Basically, what you need to do is heat a skillet under a broiler or on the stovetop for ten minutes until it is hot. Don’t touch it or else you’ll sear your fingers off and that would not be fun. Then, after artfully layering ingredients on the pizza dough, which should be set atop a well-floured pizza peel (or, in our case, a wooden cutting board), you’ll want to slide the pizza onto the skillet. This is where we had a bit of trouble–some of the ingredients tumbled into the skillet and started cooking on contact. If this happens and you’re quick enough, you’ll be able to position the pizza in the skillet and scrape the melted cheese off of the surface and onto the dough, wielding only a spatula and oven mitt. The oven mitt is necessary, as this is dangerous stuff. After you have settled the ingredients back onto the dough and had a quick tantrum about how sad and un-artistic the arrangement of the ingredients are, you will need to act quickly and place the skillet under a broiler for only about 2 minutes. Yes, 2 minutes. Unless you don’t have a broiler, in which case you will put the skillet on the top rack of your oven heated to 400 and hope the crust doesn’t overcook.

Drizzled with balsamic glaze (Hannah recently returned from Italy and brought back a bottle of balsamic crema, which is thick balsamic syrup. It’s amazing), this pizza is complete. The balsamic balances the salty bacon, Brussels sprouts and cheese beautifully. Unfortunately, because of our lack of broiler, the crust and cheese didn’t get that toasty look, but the pizza was delicious nonetheless. I recommend serving it with a side salad composed of whatever you can find in your fridge and pantry–red peppers, tomato, avocado, nuts, dried fruit–to balance the heartiness of the cheese. And don’t be surprised if someone walks into your room, drawn by the heavenly scent of melted cheese.

For the recipe, head to How Sweet It Is.

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Dirty Chai Pancakes with Spiced Caramel Sauce

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My friends, Wright Time for a Schnack has officially reunited! We have meandered our way back to snowy little Rhode Island from our respective corners of the world, and this morning happily cooked in the same kitchen for the first time in over four and a half months. We might be a little more street-smart, city-slick, and worldly, but we are still delighted to return to our now-quaint hometown and the brilliant friends and family who inhabit it.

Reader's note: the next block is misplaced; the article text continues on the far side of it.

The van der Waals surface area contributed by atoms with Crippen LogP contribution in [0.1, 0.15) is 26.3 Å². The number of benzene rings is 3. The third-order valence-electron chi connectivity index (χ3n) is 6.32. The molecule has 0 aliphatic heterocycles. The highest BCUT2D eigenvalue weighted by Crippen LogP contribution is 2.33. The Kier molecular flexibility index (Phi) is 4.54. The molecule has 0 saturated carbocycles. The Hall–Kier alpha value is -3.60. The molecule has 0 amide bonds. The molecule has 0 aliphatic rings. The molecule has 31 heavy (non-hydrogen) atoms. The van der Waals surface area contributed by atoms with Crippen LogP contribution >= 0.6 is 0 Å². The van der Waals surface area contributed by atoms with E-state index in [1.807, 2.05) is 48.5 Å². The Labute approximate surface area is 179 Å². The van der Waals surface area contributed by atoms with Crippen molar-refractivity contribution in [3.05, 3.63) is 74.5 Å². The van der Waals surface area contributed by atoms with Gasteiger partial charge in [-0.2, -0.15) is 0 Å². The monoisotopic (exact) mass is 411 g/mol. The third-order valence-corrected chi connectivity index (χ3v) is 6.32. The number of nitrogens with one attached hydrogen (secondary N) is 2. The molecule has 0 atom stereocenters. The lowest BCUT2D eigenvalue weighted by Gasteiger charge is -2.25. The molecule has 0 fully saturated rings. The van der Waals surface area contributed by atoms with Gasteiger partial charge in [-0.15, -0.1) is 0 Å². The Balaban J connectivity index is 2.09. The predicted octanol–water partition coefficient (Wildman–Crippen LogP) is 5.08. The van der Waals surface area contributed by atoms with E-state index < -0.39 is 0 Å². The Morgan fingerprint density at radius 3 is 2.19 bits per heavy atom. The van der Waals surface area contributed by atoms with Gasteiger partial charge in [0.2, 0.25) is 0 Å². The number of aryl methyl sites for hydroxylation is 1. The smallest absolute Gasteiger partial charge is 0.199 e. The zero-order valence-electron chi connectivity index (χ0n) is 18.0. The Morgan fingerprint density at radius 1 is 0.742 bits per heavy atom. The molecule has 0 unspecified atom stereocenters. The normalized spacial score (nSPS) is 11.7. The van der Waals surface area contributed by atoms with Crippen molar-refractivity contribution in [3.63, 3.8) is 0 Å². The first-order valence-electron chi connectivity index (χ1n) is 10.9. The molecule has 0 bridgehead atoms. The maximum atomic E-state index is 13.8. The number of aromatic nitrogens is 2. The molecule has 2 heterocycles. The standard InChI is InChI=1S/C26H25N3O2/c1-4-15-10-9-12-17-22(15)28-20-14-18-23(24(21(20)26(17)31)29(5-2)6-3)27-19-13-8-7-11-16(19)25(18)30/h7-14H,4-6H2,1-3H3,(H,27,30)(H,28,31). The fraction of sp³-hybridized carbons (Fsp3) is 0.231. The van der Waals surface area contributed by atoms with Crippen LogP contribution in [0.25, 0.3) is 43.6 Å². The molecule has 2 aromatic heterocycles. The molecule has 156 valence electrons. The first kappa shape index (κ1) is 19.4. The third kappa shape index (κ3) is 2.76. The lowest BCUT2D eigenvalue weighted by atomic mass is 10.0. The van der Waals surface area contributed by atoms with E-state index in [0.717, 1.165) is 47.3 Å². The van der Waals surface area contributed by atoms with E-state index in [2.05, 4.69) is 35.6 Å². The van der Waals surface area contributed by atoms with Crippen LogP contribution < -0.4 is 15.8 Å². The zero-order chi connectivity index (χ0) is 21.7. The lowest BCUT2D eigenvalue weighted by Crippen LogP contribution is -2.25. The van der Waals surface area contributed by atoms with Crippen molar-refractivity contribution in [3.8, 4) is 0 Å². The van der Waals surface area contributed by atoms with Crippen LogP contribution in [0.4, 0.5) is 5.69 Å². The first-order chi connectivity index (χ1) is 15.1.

On this chilly winter morning, both of us recovering from colds, Caty and I concocted a delightful warm breakfast of dirty chai (chai with espresso, for those not in the know) pancakes with a sweet caramel sauce to top it off. It was enormously satisfying. One of the many lovely things about pancakes is that they are extremely adaptable–one can put any number of ingredients in pancakes and they transform to suit any number of occasions. In this instance, our occasion was our blogging reunion, and the newly-born year of 2013. (If you don’t have any occasions to celebrate with food, I encourage you make one up on the spot.)

I would recommend for those without huge sweet teeth (and believe me, I myself like my sugar) to cut back on the amount of the caramel sauce, because between the two of us Caty and I probably ate no more than half of what we had made–the sauce-to-pancakes ratio was quite high.

These were a lovely treat, but the best part was enjoying each other’s blogging company after so long apart! There’s only one person who understands my need to dance crazily in the kitchen, and that is one Caty Schnack.